Whatever the original meaning of “D-Day,” it has become synonymous with June 6th, 1944 because of the significant impact that particular operation had on World War II as well as world history.

(via National WWII Museum, image via Virginia Guard Public Affairs)

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What Does the ‘D’ in ‘D-Day’ Stand For? Experts Disagree With Eisenhower’s Answer

The D-Day landing — when, on June 6, 1944, more than 160,000 Allied troops landed on the beaches of Normandy, France, to begin the operation that would liberate Western Europe from Nazi Germany’s control — was one of the most complicated military feats in history.

And even 75 years later, thanks in part to none other than Gen. Dwight Eisenhower, then supreme commander of the Allied Expeditionary Forces, some confusion continues to surround one of the few things about it that seems simple: the name.

The most widely acknowledged explanation for why that event is remembered as “D-Day” is a straightforward one. The “D” stands for “day.”

“It simply signifies the day that the invasion will launch and puts all the timetables into play,” says Keith Huxen, Senior Director of Research and History at the National WWII Museum.

The term H-Hour worked similarly, with “H” referring to the time on D-Day when the Allied troops hit the beaches. (H-Hour was 6:30 a.m. local time for the Normandy landings.

) Used in combination with minus and plus signs, the term also designated the number of hours before and after an operation’s start time.

It’s a question people have been asking since that very week. As Stephen E. Ambrose points out in D-Day, June 6, 1944, The Climactic Battle of World War II, TIME answered that question in the letters section of the June 12, 1944, issue:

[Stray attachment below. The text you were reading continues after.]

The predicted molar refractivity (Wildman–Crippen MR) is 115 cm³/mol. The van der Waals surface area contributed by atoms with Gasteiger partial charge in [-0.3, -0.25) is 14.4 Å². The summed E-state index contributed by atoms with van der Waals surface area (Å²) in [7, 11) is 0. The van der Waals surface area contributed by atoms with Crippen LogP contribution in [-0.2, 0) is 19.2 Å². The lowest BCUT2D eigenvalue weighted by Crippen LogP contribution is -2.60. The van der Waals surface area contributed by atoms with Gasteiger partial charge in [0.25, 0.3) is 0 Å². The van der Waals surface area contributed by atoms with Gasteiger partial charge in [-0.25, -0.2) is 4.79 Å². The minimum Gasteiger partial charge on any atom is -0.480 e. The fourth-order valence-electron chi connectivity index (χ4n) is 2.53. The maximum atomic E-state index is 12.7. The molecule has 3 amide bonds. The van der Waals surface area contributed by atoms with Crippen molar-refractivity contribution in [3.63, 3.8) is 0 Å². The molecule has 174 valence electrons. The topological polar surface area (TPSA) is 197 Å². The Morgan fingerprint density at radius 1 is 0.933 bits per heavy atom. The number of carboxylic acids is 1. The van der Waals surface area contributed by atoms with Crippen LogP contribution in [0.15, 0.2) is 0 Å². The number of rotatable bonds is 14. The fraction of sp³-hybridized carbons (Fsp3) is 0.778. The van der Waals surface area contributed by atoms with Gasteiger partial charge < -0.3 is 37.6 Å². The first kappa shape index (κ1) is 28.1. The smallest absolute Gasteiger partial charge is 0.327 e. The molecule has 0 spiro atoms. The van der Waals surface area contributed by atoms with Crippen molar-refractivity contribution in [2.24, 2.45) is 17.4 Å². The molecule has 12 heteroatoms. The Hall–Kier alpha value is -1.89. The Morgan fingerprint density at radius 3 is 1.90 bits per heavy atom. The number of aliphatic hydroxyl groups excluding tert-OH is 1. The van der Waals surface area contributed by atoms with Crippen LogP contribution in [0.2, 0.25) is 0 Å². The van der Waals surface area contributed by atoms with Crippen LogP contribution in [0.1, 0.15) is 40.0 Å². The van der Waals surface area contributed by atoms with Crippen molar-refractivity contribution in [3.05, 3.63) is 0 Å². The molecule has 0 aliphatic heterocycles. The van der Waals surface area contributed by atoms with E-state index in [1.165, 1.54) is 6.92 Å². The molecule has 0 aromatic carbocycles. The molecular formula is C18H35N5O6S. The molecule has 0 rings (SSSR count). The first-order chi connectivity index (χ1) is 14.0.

Everybody refers to D-Day, H-Hour. Can you please tell me what they stand for or how they originated?


¶ D for Day, H for Hour means the undetermined (or secret) day and hour for the start of a military operation. Their use permits the entire timetable for the operation to be scheduled in detail and its various steps prepared by subordinate commanders long before a definite day and time for the attack have been set. When the day and time are fixed, subordinates are so informed.

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So far as the U.S. Army can determine, the first use of D for Day, H for Hour was in Field Order No. 8, of the First Army, A.E.F., issued on Sept. 7, 1918, which read: “The First Army will attack at H–Hour on D-Day with the object of forcing the evacuation of the St. Mihiel salient.”—ED.

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That said, competing explanations do exist. In Paul Dickson’s War Slang: American Fighting Words and Phrases Since the Civil War, the author quotes a range of alternative explanations from the Encyclopedia of Word and Phrase Origins by Robert Hendrickson:

The French maintain the D means “disembarkation,” still others say “debarkation,” and the more poetic insist D-Day is short for “day of decision.

” When someone wrote to General Eisenhower in 1964 asking for an explanation, his executive assistant Brigadier General Robert Schultz answered: “General Eisenhower asked me to respond to your letter.

Be advised that any amphibious operation has a ‘departed date’; therefore the shortened term ‘D-Day’ is used.”

D-Day 75th anniversary is today: What was D-Day? What does the ‘D’ stand for?

Today – June 6, 2019 – marks the 75th anniversary of D-Day.

On that day on June 6, 1944, more than 160,000 Allied troops landed along a 50-mile stretch of heavily fortified French coastline to fight Nazi Germany on the beaches of Normandy, France. U.S. Gen. Dwight D. Eisenhower referred to the operation as a crusade in which “we will accept nothing but full victory.”

More than 5,000 Ships and 13,000 aircraft supported the D-Day invasion, and by day’s end, the Allies gained a foothold in Continental Europe, though the cost in lives was high. More than 9,000 Allied soldiers were killed or wounded. For another 100,000 soldiers, it was the start of a long, hard march across Europe in the final push to defeat Adolph Hitler’s Germany.